All Weekend, Every Weekend. On C-SPAN3.

The Civil War: Shenandoah Valley Campaigns of 1862 & 1864

Sheridan's March Up the Shenandoah Valley, Harper's Weekly, Oct. 22, 1864

Sheridan's March Up the Shenandoah Valley, Harper's Weekly, Oct. 22, 1864

Lexington, Virginia
Saturday, August 18, 2012

Two historians talk about the Shenandoah Valley Campaigns of 1862 and 1864, which involved some of the fiercest fighting of the War. This is the fourth in a series of sessions from a conference organized by the Virginia Civil War Sesquicentennial Commission. The theme of this year’s gathering was Leadership and Generalship in the Civil War. The Virginia Military Institute hosted the conference.

Updated: Saturday, August 4, 2012 at 11:40am (ET)

Related Events

Gen. Robert E. Lee & the Army of Northern Virginia
Saturday, October 20, 2012     

Two historians discuss Robert E. Lee’s leadership during the Civil War. They consider Lee’s education, his work as a general, and his ability to maintain troop morale under challenging circumstances. This is the second in a series of sessions we’re airing from a conference organized by the Virginia Civil War Sesquicentennial Commission. The theme of this year’s gathering was Leadership and Generalship in the Civil War. The Virginia Military Institute hosted the conference.

The Presidency: Ulysses S. Grant in National Memory
Sunday, June 19, 2011     

On the occasion of the 189th birthday of Ulysses S. Grant, historian Bryan Le Beau reflected on the changing fortunes of the Civil War General and former President of the United States in national memory. Le Beau spoke at the National Archives branch in Kansas City, Missouri.

The Civil War: Conflicted Loyalties of Robert E. Lee
Saturday, May 28, 2011     

Robert E. Lee was a conflicted man when he stood before the Virginia House of Delegates in 1861 to accept command of the state’s military forces. Exactly 150 years later, historian Gary Gallagher spoke on the same spot about Lee’s resignation from the U.S. Army and his competing loyalties--between his country and that of Virginia.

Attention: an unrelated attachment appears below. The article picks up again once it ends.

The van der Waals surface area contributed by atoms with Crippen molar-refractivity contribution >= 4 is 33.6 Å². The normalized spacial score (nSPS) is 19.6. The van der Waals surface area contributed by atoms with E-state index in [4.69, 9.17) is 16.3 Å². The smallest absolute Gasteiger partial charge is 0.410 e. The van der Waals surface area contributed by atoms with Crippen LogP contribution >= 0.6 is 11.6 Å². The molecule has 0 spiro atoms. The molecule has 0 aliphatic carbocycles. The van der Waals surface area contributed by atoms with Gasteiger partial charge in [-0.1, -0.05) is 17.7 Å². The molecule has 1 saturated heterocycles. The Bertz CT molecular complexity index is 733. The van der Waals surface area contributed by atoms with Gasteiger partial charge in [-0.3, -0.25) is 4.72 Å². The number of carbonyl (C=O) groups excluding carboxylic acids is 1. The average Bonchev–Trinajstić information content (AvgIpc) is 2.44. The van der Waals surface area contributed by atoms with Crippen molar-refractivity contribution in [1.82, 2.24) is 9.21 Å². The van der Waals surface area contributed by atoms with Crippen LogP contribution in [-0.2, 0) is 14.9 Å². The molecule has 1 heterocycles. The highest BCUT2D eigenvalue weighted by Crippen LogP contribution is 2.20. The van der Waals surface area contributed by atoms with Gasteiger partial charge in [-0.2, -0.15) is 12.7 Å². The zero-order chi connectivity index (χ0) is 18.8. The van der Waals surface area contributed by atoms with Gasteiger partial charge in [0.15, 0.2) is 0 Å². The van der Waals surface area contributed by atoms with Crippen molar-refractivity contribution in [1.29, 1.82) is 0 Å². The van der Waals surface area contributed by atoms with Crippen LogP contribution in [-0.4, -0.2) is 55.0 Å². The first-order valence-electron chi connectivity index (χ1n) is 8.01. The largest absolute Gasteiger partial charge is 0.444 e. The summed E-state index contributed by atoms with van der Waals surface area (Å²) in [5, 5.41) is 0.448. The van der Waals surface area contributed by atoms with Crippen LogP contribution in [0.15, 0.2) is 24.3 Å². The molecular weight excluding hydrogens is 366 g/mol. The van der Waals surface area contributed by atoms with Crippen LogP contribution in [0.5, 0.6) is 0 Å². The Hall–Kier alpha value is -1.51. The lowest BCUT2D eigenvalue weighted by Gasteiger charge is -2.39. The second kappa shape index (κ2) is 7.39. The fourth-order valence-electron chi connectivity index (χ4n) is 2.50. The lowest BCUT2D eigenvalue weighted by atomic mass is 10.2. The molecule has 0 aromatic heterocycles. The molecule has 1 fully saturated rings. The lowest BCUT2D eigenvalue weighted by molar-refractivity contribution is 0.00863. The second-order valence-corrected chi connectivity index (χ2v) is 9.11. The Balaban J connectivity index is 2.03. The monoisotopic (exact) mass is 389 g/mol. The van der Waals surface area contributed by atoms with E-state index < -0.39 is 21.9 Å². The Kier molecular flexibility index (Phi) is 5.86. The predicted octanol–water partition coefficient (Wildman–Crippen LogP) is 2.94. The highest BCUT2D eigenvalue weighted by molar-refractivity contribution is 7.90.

Lectures in History: Generalship of Ulysses S. Grant
Saturday, April 28, 2012     

U.S. Naval Academy History Professor Wayne Hsieh examines the Generalship of Ulysses S. Grant.  This class is part of a course called, "The American Way of War."

Lectures in History: Generalship of Robert E. Lee
Saturday, April 28, 2012     

U.S. Naval Academy History Professor Wayne Hsieh examines the Generalship of Robert E. Lee.  This class is part of a course called, "The American Way of War."

Leadership of Abraham Lincoln & Jefferson Davis
Saturday, May 26, 2012     

Two historians discuss the wartime leadership styles of Abraham Lincoln and Jefferson Davis. This is the first in a series of sessions from a conference organized by the Virginia Civil War Sesquicentennial Commission. The theme of this year’s gathering was Leadership and Generalship in the Civil War. The event took place at the Virginia Military Institute in Lexington, Virginia.

The Life & Execution of Timothy Webster
Saturday     

Author Corey Recko discusses the life and death of Timothy Webster, a former policeman who spied for the Union during the Civil War. Webster was renowned as the Union's top spy until he was betrayed in 1862, and he was the first spy executed during the war. The Museum of the Confederacy hosted this event. 

Oliver Wendell Holmes Jr. & the Civil War
Saturday     

Oliver Wendell Holmes Jr. served in the Union Army from 1861-64 and was wounded three times in battle. In this program, a panel of scholars looks at the impact of the Civil War on the life of the future Supreme Court Justice, including how his time as a soldier shaped his law career. The Supreme Court Historical Society hosted this discussion.

Washington’s Civil War Forts and Parks
Saturday, July 12, 2014     

Historians and park officials discuss the development of Washington, DC’s Civil War forts, the role they played in the war, and how they’ve been preserved for the past 150 years. These earthen defenses, especially Fort Stevens, were vital in keeping the nation’s capital under Union control during the war. This event was co-hosted by the National Archives and the National Capital Planning Council.

The Civil War: Battles of Monocacy & Fort Stevens
Saturday, July 12, 2014     

Historian and journalist Marc Leepson took C-SPAN on a tour of several battlefields in Maryland and Washington, D.C., to tell the story of two July 1864 battles that threatened the U.S. Capitol. On July 11 and 12, 1864, President Lincoln observed the fighting at Fort Stevens and was nearly shot by a Confederate sharpshooter. Mr. Leepson is the author of the 2007 book "Desperate Engagement: How a Little-Known Civil War Battle Saved Washington, D.C., and Changed American History."

Share This Event Via Social Media
C-SPAN on Twitter (late 2012)
Questions? Comments? Email us at AmericanHistoryTV@c-span.org